On Woodstock’s Chapel Street Editions website, on their “About” page, you’ll find this paragraph:
“CSE is dedicated to a literature of place that advances an appreciation for not only our home region but for all of New Brunswick’s natural regions and the cultural life of their human settlements.”
George Frederick Clarke’s (GFC) Chris in Canada is certainly literature from a definite place (near Millville, NB) and a definite time, just after the Great War. Chris and his parents, along with Chris’ older brother Bob (who was in the war) have just immigrated to Canada, coming from England to establish a farm of their own in the vast wilderness that was Canada in the early 1920s. Originally published in 1925, CSE has revived it as part of their George Frederick Clarke Project and it has been edited by Mary Bernard, Clarke’s granddaughter.
The story opens with Chris and Bob on their way to join their parents who have preceded them from England.
Was this the land of opportunity to which Bob had begged his parents to come? Was this the land, a part of the Canada, which, according to Bob, stood with eager arms outstretched to the Motherland for more settlers to till her soil? Brood of the Anglo-Saxon were wanted, so that the country should retain those liberties dear to the British heart. Oh yes, he had been thrilled, had felt himself a pioneer, a trail blazer, one who was to help in his little way to lay more firmly the foundation of Empire begun when Wolfe died on the Heights of Quebec. Now he was conscious of Bob’s voice: “The agent told us it wasn’t much of a house; but I didn’t imagine it was quite so-so run down. Of course, we’ll have to build another right away.”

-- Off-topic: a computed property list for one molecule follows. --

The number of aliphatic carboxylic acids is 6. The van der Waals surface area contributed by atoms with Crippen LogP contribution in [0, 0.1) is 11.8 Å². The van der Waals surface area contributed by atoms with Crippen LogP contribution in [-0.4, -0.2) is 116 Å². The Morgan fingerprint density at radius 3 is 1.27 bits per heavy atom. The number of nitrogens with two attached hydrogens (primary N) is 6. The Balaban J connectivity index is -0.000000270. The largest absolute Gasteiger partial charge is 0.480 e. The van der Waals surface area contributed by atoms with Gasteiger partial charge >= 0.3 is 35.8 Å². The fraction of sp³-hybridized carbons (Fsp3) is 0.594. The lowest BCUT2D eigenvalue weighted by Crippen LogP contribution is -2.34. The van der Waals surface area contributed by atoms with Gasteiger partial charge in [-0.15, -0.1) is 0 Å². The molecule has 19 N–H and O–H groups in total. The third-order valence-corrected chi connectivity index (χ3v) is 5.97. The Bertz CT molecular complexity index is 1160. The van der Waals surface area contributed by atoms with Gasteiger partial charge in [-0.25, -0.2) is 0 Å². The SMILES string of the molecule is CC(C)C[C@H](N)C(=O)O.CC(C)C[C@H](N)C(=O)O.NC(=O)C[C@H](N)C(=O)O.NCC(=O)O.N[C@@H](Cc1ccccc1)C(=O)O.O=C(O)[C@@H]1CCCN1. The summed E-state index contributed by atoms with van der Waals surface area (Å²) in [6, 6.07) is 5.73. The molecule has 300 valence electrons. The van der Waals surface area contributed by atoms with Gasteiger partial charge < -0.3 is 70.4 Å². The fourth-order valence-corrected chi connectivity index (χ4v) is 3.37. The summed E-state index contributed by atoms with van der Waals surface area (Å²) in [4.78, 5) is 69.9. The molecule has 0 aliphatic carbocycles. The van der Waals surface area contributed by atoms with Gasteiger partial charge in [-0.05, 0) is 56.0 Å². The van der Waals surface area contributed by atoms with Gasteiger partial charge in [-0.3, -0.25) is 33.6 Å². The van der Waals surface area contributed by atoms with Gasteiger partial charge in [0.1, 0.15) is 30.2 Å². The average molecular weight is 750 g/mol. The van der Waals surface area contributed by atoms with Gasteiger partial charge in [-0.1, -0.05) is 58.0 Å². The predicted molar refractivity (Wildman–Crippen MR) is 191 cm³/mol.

From Chris’ initial dismay at seeing where they were to live compared to what he left behind, he does see that his parents, particularly his mother is happy, so he is too. Chris is a Pollyanna in that everything is “jolly” and a new adventure for him, whether it is working hard at the farm, going on a fishing (or hunting) expedition, or helping to fight a raging forest fire that threatens the area, he is all eager and action. He simply cannot be held back!
Chris in Canada was written for the young male reader, much like the Hardy Boy mysteries of my day. Women have a subordinate role in the storyline, although Bob has a love interest (in the school teacher) and there is even a girl Chris’ age for him to chum around with.
This was GFCs first and one of his most successful books. As such, it is a time capsule and CSE did well to republish it for it holds a small niche in the canon of Canadian literature, even though it would certainly be published as a Young Adult book today. The sequel, Chris in the Wilderness, is to be published by CSE as well. You can visit their GFC Project page here: http://www.chapelstreeteditions.com/books_chapel_street_editions-copy-copy.html
About the Author
George Frederick Clarke published Chris in Canada in 1925. It remained in print for over twenty-five years. The success of this book turned Clarke’s writing in a new direction. He went on to create a series of well-received books about New Brunswick and became one of the province’s best-loved authors.
- Publisher : Chapel Street Editions (July 27 2021)
- Language : English
- Paperback : 198 pages
- ISBN-10 : 1988299357
- ISBN-13 : 978-1988299358
James M. Fisher is the owner and editor-in-chief of The Miramichi Reader. He began TMR in 2015, realizing that there was a genuine need for more book reviews of Canadian literature. It has since become Canada’s best-regarded source for the finest in new literary releases. James has been interviewed about TMR on CBC Radio and other media sites. James works as a Magnetic Resonance Imaging (MRI) Technologist and lives in Miramichi, New Brunswick with his wife Diane and their tabby cat Eddie.